Economic Development Todaro & Smith Slides Ch 2 Updated Spring 2019.pptx

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Economic Development, 12 th Edition M. P. Todaro and S. C. Smith Slides for Chapter Two Updated 2019
2.1 Defining the Developing World The World Bank ranks countries on Gross National Income (GNI) per capita Low-Income Countries (LICs) Lower-Middle Income Countries (LMCs) Upper-Middle Income Countries (UMCs) High-income OECD countries Other high-income countries (See Table 2.1 and Figure 2.1)
Table 2.1 Classification of Economies by Region and Income, 2013
Table 2.1 Classification of Economies by Region and Income, 2013 (continued)
Table 2.1 Classification of Economies by Region and Income, 2013 (continued)
2.2 Basic Indicators of Development: Real Income, Health, and Education Gross National Income (GNI) Gross Domestic Product (GDP) PPP method instead of exchange rates as conversion factors (see Figure 2.2)
Purchasing Power Parity Adjustment* (*Note: This is a Simple Heuristic Version to give a sense of the process– This Simplified Version Makes No Allowance for Consumer Substitution; for details see Ch. 2, note 6.) (1) P ij q ij Expenditure, item i, country j International relative price, for item j (relative to the U.S. by convention) (2) P ij P i (us) Divide (1) by (2) to derive value at U.S. prices: P ij q ij P ij P i (us) Sum up for country j, get GNI for country j valued at US prices
*An Aside on Adjusting PPP for Consumer Substitution Adjustments are made because otherwise the resulting PPP measure would essentially assume that relative prices prevailing in the U.S. (i.e., the numeraire currency) also prevail elsewhere: The problem: this would imply the resulting total incomes would not be “base-country invariant”: they would differ if, e.g., conversions were made to the UK pound sterling). Accounting for relative price differences recognizes substitutions people make toward lower-priced goods in their market basket; and thus gives a more accurate comparison of living standards. Non-PPP adjusted figures provide a useful indicator of the ability of a nation to buy goods and services in dollars abroad; but they are fundamentally misleading regarding the ability to buy domestically. Sources and details in Economic Development , 12 th Ed, Ch. 2, note 6.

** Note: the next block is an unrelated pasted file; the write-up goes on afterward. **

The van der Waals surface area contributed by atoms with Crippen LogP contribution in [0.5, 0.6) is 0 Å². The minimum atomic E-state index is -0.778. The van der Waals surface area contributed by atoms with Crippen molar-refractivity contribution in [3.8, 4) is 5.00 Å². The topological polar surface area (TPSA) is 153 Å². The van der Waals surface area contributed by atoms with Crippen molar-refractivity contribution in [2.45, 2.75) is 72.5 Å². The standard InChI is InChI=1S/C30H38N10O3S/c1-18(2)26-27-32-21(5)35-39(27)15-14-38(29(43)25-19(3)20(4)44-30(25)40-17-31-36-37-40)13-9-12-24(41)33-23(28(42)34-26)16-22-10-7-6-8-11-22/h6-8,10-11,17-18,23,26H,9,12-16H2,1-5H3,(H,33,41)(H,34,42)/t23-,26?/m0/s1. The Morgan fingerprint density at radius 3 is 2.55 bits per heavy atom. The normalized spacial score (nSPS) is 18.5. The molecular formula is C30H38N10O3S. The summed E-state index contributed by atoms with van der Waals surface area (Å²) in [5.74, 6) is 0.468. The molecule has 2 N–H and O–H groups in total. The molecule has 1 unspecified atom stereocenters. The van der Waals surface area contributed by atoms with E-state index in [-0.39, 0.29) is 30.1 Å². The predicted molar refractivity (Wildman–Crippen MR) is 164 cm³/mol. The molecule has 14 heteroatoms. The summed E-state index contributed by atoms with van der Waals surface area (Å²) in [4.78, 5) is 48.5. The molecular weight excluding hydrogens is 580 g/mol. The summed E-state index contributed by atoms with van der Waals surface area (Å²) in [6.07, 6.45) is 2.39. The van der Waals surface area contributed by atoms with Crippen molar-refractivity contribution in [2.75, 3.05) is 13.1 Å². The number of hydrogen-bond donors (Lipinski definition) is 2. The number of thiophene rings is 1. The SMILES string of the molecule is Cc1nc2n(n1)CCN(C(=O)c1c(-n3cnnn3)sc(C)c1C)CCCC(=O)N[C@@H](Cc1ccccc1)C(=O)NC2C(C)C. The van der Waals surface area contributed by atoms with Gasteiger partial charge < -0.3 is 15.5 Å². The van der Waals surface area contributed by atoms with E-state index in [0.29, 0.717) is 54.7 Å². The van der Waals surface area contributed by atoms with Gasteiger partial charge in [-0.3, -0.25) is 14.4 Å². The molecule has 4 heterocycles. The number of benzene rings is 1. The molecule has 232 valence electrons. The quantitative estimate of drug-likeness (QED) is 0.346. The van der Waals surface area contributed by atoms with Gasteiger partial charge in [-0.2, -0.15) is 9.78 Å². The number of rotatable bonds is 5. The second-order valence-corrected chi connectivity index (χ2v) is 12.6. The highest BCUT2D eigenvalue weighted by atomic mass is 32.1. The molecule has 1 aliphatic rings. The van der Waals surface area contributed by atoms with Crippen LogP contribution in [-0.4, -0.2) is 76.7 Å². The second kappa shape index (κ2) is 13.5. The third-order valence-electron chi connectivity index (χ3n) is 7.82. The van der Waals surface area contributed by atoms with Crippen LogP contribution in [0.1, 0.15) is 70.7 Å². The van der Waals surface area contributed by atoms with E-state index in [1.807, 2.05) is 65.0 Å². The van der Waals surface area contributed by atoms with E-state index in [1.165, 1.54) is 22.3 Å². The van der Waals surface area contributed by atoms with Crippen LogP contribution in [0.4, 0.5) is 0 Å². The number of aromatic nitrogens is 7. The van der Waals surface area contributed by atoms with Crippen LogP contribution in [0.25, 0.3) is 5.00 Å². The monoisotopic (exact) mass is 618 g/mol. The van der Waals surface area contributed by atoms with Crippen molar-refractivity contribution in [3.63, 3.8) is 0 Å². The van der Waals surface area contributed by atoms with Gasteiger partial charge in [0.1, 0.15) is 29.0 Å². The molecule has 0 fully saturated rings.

Figure 2.1 Nations of the World, Classified by GNI Per Capita Source: Data from Atlas of Global Development , 4th ed., pp. 16-17: World Bank and Collins. 2013. ATLAS OF GLOBAL DEVELOPMENT: A VISUAL GUIDE TO THE WORLD’S GREATEST CHALLENGES, FOURTH EDITION . Washington, DC and Glasgow: World Bank and Collins. doi: 10.1596/978-0-8213-9757-2. License: Creative Commons Attribution CC BY 3.0
Note on National Income Definitions and Calculations The “Atlas” method for computing Gross National Income (GNI) is the sum of value added by all resident producers plus any product taxes (less subsidies) not included in the valuation of output plus net receipts of primary income (compensation of employees and property income) from abroad Data are in current U.S. dollars converted using the World Bank Atlas method Gross national income, in purchasing power parity, is GNI converted to international

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